Jeremy Parker was a 20-year-old Marine Lance Corporal when his unit—1st Battalion, 2nd Marines—pushed into the dusty Afghan town of Musa Qala in March 2010.
The fighting, he said, was heavy at times but it was the improvised explosive devices that took their toll.
“At one point our battalion was practically combat ineffective because every time someone left the [base] we’d lose at least one vehicle if not several,” said Parker.
As of Thursday, Musa Qala is the center of renewed fighting between the Taliban and Afghan Security Forces. Prior to Parker’s deployment, the area had been fiercely contested between British troops and the Taliban, leading some in the United Kingdom to call Musa Qala a town “bathed in British blood.” After Parker left in the fall of 2010, multiple Marine battalions rotated through the area, each one fighting for months on end with an enemy that would mine the dunes and fields surrounding the town. In recent years, Musa Qala, along with the entirety of Helmand Province, has been vacated by U.S. and international troops and left to Afghan security forces.
Now, as fighting flares up once more, some Afghan officials have the said the district has been lost completely to the Taliban, while others have said only parts have been taken over, according to a recent report by NBC News. The loss of territory by the Afghans has been in spite of repeated airstrikes by the U.S. in the region, a rarity in a war that this country has declared all but over.
“US forces have conducted multiple kinetic strikes in Musa Qala over the past 72 hours,” said Susan Harrington, a spokeswoman for Operation Resolute Support, in an email.
While Musa Qala is mostly a desolate loam of a town, it is situated near a key north-to-south running road, known by U.S. forces as route red and is also a strategic bridge for forces and supplies flowing from Lashkar Gah, the provincial capital of Helmand, and the fertile town of Sangin.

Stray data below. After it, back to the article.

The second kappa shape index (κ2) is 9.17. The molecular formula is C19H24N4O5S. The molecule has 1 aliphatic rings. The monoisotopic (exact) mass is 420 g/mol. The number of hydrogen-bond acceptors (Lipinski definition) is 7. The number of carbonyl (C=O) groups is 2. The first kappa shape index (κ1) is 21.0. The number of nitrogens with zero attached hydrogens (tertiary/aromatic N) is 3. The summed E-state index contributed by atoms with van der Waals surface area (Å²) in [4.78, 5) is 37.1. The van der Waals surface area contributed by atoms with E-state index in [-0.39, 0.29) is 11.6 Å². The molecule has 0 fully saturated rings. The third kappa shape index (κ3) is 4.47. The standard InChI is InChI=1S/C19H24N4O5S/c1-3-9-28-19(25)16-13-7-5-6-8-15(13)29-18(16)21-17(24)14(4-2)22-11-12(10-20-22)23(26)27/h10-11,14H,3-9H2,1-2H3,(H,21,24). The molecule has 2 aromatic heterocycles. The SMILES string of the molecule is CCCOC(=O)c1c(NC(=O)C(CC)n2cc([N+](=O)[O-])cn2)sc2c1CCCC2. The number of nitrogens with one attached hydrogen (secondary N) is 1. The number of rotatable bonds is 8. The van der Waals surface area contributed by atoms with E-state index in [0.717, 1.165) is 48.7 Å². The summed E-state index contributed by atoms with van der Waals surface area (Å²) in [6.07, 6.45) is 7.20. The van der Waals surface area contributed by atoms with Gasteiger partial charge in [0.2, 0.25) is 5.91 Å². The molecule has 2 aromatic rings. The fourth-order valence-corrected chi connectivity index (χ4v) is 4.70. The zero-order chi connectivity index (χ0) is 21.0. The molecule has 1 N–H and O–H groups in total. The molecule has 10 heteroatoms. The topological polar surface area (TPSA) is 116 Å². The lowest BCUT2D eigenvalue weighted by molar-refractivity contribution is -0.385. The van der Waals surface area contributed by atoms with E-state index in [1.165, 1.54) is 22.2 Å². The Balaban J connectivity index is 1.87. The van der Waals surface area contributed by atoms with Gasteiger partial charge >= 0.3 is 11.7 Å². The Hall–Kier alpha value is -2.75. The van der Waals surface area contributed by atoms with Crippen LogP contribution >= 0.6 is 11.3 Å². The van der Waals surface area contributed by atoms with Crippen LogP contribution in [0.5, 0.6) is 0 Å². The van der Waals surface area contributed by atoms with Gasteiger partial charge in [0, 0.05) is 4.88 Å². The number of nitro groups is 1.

For Parker, whose battalion lost 13 Marines during the push to retake large swaths of Musa Qala, the loss of a town he once fought for is disheartening.
“I just think it’s a huge let down, to all the guys who fought and suffered through taking and holding it, and especially to all those who were injured or [Killed in Action],” Parker said. “Kind of make you feel like it was all for nothing.”
Musa Qala, however, is just another defeat in a string of defeats. Earlier this month the Taliban retook the town of Now Zad, a mountainous strip of village clusters just to the west of Musa Qala. To document their victory, the Taliban filmed a video of their fighters capturing Afghan military positions and U.S.-supplied Humvees. In 2008 and 2009, the town had been a hotly contested when U.S. forces attempted to roll back gains made by the Taliban after the area had been under British control.
In April 2009, Staff Sgt. John Strobridge was the team leader of a reconnaissance group tasked with directing airstrikes for a Marine assault into the restive strip of valleys and houses in Now Zad. The operation, known as Eastern Resolve I and II, was a large operation to rid the Taliban from the area once and for all.
“The Taliban had their forward line of troops and we had ours,” said Strobridge, whose team was just hundreds of yards away from where it was directing airstrikes against the enemy.
According to Strobridge, the Taliban’s seizure of the province six years after his deployment there is just one part of a disturbing trend.
“This is just a reoccurring theme that we’re seeing in places where we’ve conducted major operations. We’ve seen it in Ramadi and now we’re seeing it in Now Zad and Musa Qala,” Strobridge said, referring to the loss of the Iraqi city of Ramadi to the Islamic State. “Not only is it disappointing, but these losses are enormous.”
Earlier this week, two U.S. airmen were killed by an Afghan soldier in an apparent insider attack at Camp Antonik in Helmand Province. The United States has lost 2,363 service members since the war in Afghanistan began in 2001, a large number of them in Helmand.